Online Safety Tips For Young People
Protect your email address. Use a free email service, such as gmail or hotmail, and don't use your name or any other identifiable information to create your email address. If you receive a lot of spam or unwanted emails, you can just delete the account and create a new one.
Never give out any personally identifiable details online. (such as your full name, email, home address, school name or phone number). Online friends should always be treated as strangers unless you know them in real life. If you give out your personal information to people you have only met online you can never be sure where it will end up, what it will be used for, or who may contact you.
Never arrange to meet online friends in person. If you feel that you ‘have to’ meet, then for your own safety you must tell your parent or guardian and take them with you. It can be difficult to remember that someone is a stranger if you have been chatting to them for ages, and they feel like a good friend. It is important to remember that people may have other motives for arranging to meet you, and both young people and adults can be fooled into meeting someone who they might not wish to meet.
Always tell a trusted adult if you are worried or uncomfortable about someone or something online. It can feel really upsetting to get sent something nasty by email or IM, and it can be through no fault of your own. Don’t ever feel that you can’t tell someone because you feel ashamed or embarrassed. If someone online encourages you to keep something secret from your parents, you should be very wary of them. Online predators rely on people not telling anyone, and they can be very convincing in their reasoning. This is all the more reason for you not to fall into that trap.
Are you willing to let your parents read your profile. Don't post anything in public that you don't want your parents, principal, boss, university president or boyfriend or girlfriend to see. These posts tend to last longer than any of us thought they could. They are passed around and discoverable by search engines. You are never truly private when online.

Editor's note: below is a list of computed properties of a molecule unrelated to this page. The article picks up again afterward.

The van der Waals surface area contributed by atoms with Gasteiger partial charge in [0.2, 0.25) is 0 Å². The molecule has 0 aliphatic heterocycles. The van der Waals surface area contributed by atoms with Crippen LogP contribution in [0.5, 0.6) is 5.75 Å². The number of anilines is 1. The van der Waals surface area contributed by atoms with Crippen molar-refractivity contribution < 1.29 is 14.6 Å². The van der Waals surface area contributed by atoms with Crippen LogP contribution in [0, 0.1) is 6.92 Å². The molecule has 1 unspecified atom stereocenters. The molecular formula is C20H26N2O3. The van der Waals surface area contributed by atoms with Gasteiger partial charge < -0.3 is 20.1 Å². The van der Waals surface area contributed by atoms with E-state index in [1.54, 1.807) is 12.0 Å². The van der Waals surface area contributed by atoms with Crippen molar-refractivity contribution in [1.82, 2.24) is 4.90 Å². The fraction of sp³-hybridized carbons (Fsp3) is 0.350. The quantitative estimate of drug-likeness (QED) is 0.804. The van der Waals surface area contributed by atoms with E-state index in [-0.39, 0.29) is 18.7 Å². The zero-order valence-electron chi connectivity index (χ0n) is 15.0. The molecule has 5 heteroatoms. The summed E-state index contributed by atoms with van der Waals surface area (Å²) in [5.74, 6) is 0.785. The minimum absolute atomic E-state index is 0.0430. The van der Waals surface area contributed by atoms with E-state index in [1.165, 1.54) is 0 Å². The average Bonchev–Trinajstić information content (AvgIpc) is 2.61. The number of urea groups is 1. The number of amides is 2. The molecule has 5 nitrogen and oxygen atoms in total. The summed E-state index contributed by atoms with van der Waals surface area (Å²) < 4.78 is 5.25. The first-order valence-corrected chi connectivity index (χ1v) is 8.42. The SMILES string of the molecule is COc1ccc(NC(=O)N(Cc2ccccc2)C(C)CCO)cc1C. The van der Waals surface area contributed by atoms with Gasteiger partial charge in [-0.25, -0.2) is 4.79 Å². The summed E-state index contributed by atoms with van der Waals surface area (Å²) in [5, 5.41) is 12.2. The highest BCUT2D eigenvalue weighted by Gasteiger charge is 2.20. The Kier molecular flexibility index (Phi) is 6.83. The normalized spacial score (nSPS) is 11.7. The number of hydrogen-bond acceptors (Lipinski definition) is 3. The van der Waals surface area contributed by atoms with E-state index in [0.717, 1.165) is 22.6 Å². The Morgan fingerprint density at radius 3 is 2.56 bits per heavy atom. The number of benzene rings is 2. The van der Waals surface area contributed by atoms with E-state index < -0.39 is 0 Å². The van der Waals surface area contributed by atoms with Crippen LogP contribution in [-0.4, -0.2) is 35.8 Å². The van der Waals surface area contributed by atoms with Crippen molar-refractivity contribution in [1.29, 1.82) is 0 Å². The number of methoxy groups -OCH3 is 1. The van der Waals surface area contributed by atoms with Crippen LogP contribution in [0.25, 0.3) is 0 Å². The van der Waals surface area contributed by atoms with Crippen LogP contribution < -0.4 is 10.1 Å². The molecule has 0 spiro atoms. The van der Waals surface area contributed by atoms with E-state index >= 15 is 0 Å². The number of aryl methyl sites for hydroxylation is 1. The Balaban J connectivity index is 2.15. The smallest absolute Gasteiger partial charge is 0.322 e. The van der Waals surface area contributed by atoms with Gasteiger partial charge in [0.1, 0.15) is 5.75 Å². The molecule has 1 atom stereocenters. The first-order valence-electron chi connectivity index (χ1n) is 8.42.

Protect your computer. Make sure you have a good firewall and an automatically updated anti-virus program installed on your computer. While you're at it, get a good spyware or adware blocker too. And be careful about downloading or opening files sent to you, even from people you know. Many viruses masquerade as someone you know. And hacking tools and programs (such as Trojan horses) can give someone a backdoor to your computer, all your passwords and banking information.
Think before you click. Before posting something online, check and make sure it says what you wanted it to say, can't be misconstrued and is being posted at the right place or sent to the right person. Think about the person on the other side. Many cyberwars start with a careless message.
Don't be a victim of a "phishing" scheme. Phishing is when an ID thief sends millions of emails or IMs pretending to be your bank, or online service, like Paypal. They look real and try to scare you into reacting without thinking. They claim that someone has broken into your account, or that changes were made to your account. They ask you to login using the link in the email. The link takes you to their site, but you think you're at your bank's site. You type in your login and password. A page pops up telling you that your account is secure and thanking you. Your real account is accessed and emptied within minutes.
Always report cybercrime. Don't try and handle it yourself. If it involves dangerous or criminal activity, or someone you suspect is a predator or criminal, tell a trusted adult, the website involved, and report it to your local law enforcement office. Save any communication. The police need the original communication to check out the headers and other information necessary to trace the communication.